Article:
Twenty years ago, in 1986, I started injecting drugs. First it was cocaine, then heroin. Unbeknownst to me at that time, it had already been five years since public health officials first identified the disease we now call AIDS. My ignorance almost killed me.
And it was abetted by the media, which even now covers IV drug use-related AIDS as an afterthought, despite the fact that it drives the fastest growing epidemics in the world today and was almost entirely responsible for giving the virus a foothold in American minority communities. Though "down low" homosexuality has lately gotten media attention as a source of HIV transmission to heterosexuals, in fact, this has only become important as IV-drug use related AIDS declines.
In the 80's and 90's in New York (the IV drug use capital of the U.S.), 80% of heterosexual infections and a similar proportion of pediatric AIDS cases originated in infections acquired through IV drug use.
But activists pressed to educate addicts and to make clean needles available and saw remarkable success. In the 90's in New York city, 50% or more of the city's roughly 200,000 drug injectors were HIV positive. Today, the city estimates that only between 7 and 20% [pdf] are infected.
When I was injecting, so-called "addiction experts" claimed that addicts wouldn't protect themselves, that it was useless to provide clean needles or instructions on avoiding needle-sharing because addicts were always reckless and desperate. We were also supposed to be selfish pigs when it came to drugs-- but somehow simultaneously, peace- and-love hippies who enjoyed sharing needles as a "sub-cultural ritual."
Because I was shooting up myself, I knew that this wasn't true. The moment a health educator who happened to be visiting from San Francisco taught me about AIDS, I changed my behavior. I already avoided sharing when possible because it's icky (kind of like using someone else's tampon applicator) and because a fresh needle gives a better high because it's sharper.
After I learned about AIDS, the times I did share, I cleaned the needle with bleach extensively first. Though this has now been found not to eliminate HIV risk, it does dramatically reduce it-- and given how many addicts were infected in NYC when I was using, I do believe that outreach worker may have saved my life with her advice.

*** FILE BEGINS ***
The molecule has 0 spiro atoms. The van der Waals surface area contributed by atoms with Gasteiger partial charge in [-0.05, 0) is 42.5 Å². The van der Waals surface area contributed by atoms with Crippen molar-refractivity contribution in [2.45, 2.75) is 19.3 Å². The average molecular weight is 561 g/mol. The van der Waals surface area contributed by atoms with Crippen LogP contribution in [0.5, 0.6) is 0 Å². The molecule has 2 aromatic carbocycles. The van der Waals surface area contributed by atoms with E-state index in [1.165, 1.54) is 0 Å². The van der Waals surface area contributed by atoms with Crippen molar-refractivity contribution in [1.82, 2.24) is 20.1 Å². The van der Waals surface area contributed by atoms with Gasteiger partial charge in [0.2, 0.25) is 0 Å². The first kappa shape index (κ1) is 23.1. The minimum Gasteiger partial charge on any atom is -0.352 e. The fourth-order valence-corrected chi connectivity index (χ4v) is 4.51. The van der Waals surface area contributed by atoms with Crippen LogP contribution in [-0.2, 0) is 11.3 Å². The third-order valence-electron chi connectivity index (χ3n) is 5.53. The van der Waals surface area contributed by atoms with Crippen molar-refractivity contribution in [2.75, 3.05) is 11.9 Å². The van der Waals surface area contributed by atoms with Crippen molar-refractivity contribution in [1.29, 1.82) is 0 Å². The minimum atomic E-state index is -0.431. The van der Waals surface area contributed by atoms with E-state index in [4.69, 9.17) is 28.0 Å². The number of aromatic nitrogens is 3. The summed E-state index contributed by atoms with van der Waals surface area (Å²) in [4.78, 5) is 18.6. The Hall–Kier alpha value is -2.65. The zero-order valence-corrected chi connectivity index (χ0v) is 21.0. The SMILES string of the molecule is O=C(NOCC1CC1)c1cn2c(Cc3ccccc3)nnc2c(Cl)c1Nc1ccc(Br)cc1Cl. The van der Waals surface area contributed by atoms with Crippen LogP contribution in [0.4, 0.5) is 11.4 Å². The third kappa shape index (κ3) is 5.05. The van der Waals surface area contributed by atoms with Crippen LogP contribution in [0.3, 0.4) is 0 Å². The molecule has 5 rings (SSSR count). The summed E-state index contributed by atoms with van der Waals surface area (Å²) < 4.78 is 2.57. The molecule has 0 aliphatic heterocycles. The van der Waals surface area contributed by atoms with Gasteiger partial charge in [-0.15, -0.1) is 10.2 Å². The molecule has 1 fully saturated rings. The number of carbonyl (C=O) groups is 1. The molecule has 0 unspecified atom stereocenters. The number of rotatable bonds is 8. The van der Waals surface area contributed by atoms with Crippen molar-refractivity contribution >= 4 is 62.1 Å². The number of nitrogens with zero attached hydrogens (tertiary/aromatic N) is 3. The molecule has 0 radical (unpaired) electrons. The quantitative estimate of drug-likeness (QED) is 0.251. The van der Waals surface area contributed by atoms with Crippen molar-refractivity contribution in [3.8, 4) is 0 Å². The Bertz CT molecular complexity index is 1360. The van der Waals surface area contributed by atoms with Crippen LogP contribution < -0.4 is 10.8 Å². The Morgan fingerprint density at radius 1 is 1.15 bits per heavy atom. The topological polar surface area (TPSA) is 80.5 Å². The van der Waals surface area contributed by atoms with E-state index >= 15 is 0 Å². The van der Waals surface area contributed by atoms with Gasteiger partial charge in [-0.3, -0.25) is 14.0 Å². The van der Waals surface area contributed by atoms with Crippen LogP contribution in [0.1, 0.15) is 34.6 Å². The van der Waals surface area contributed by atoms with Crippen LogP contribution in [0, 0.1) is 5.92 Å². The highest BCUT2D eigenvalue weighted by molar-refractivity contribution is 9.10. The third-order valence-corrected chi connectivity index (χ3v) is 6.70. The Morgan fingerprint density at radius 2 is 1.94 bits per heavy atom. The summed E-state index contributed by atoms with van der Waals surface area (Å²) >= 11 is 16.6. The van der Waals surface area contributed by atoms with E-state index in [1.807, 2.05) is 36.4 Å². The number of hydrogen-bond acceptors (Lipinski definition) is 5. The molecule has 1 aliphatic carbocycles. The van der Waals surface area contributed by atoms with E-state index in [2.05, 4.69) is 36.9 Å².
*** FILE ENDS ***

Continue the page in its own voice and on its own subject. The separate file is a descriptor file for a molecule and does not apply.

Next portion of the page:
Tragically, however, the U.S. still bans federal funding for needle exchange and education programs-- and tries to prevent other nations and its own states from doing it. Research published in the Lancet suggested that 20,000 HIV infections in children, addicts' sex partners and addicts themselves could have been prevented with earlier and more widespread clean needle programs here.
Nonetheless, despite the fact that every scientific and academic body that has ever looked at the needle exchange research has concluded that clean needles save lives, despite the fact that clean needle programs are one of the best-supported practices in public health, the U.S. continues to oppose them. Even China and Iran are doing it now-- but America still places superstition higher than science.
And across the river from New York, New Jersey remains the one state in the union that bans even private organizations from carrying out needle exchange programs. In New Jersey, just under half of the state's infections (45%) are related to IV drug use, which is twice the national average. More than three-quarters of these cases are amongst ethnic minorities.
So, if you want to do something meaningful for World AIDS Day, give a New Jersey legislator a call or email and tell him or her to support Senate Bills 494 and 823 and their counterparts in the Assembly, Assembly Bills 1852 and 2839-- or donate to the Dogwood Center, which has done a great deal of important activism on this issue.
I managed to recover from my addiction-- but only because someone thought my life was worth saving before I was ready to stop using. How many others aren't being given that chance? And how can anyone think that it is "moral" to deny it to them?